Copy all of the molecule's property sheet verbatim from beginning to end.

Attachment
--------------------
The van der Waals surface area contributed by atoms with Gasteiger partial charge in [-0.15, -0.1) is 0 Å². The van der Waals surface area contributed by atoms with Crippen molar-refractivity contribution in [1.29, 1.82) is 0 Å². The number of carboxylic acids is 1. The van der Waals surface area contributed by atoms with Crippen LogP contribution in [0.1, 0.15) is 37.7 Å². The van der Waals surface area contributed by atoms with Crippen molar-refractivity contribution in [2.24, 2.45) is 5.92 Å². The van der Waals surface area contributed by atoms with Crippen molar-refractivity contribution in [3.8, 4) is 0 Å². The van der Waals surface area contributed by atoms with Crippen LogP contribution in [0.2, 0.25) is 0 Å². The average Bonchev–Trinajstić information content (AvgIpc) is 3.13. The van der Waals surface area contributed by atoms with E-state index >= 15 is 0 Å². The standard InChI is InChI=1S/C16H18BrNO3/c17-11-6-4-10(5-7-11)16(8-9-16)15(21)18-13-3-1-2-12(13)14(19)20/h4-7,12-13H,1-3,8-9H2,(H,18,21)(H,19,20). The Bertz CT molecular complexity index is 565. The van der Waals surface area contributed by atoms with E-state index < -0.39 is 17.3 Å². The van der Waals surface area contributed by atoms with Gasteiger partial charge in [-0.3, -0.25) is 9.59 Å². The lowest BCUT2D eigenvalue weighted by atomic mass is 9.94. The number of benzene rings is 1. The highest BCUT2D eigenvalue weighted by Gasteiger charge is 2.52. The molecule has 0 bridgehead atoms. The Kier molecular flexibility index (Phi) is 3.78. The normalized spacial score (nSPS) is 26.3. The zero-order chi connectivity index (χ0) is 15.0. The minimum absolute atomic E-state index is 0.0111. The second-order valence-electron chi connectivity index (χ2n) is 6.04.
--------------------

The van der Waals surface area contributed by atoms with Gasteiger partial charge in [-0.15, -0.1) is 0 Å². The van der Waals surface area contributed by atoms with Crippen molar-refractivity contribution in [1.29, 1.82) is 0 Å². The number of carboxylic acids is 1. The van der Waals surface area contributed by atoms with Crippen LogP contribution in [0.1, 0.15) is 37.7 Å². The van der Waals surface area contributed by atoms with Crippen molar-refractivity contribution in [2.24, 2.45) is 5.92 Å². The van der Waals surface area contributed by atoms with Crippen molar-refractivity contribution in [3.8, 4) is 0 Å². The van der Waals surface area contributed by atoms with Crippen LogP contribution in [0.2, 0.25) is 0 Å². The average Bonchev–Trinajstić information content (AvgIpc) is 3.13. The van der Waals surface area contributed by atoms with E-state index >= 15 is 0 Å². The standard InChI is InChI=1S/C16H18BrNO3/c17-11-6-4-10(5-7-11)16(8-9-16)15(21)18-13-3-1-2-12(13)14(19)20/h4-7,12-13H,1-3,8-9H2,(H,18,21)(H,19,20). The Bertz CT molecular complexity index is 565. The van der Waals surface area contributed by atoms with E-state index < -0.39 is 17.3 Å². The van der Waals surface area contributed by atoms with Gasteiger partial charge in [-0.3, -0.25) is 9.59 Å². The lowest BCUT2D eigenvalue weighted by atomic mass is 9.94. The number of benzene rings is 1. The highest BCUT2D eigenvalue weighted by Gasteiger charge is 2.52. The molecule has 0 bridgehead atoms. The Kier molecular flexibility index (Phi) is 3.78. The normalized spacial score (nSPS) is 26.3. The zero-order chi connectivity index (χ0) is 15.0. The minimum absolute atomic E-state index is 0.0111. The second-order valence-electron chi connectivity index (χ2n) is 6.04.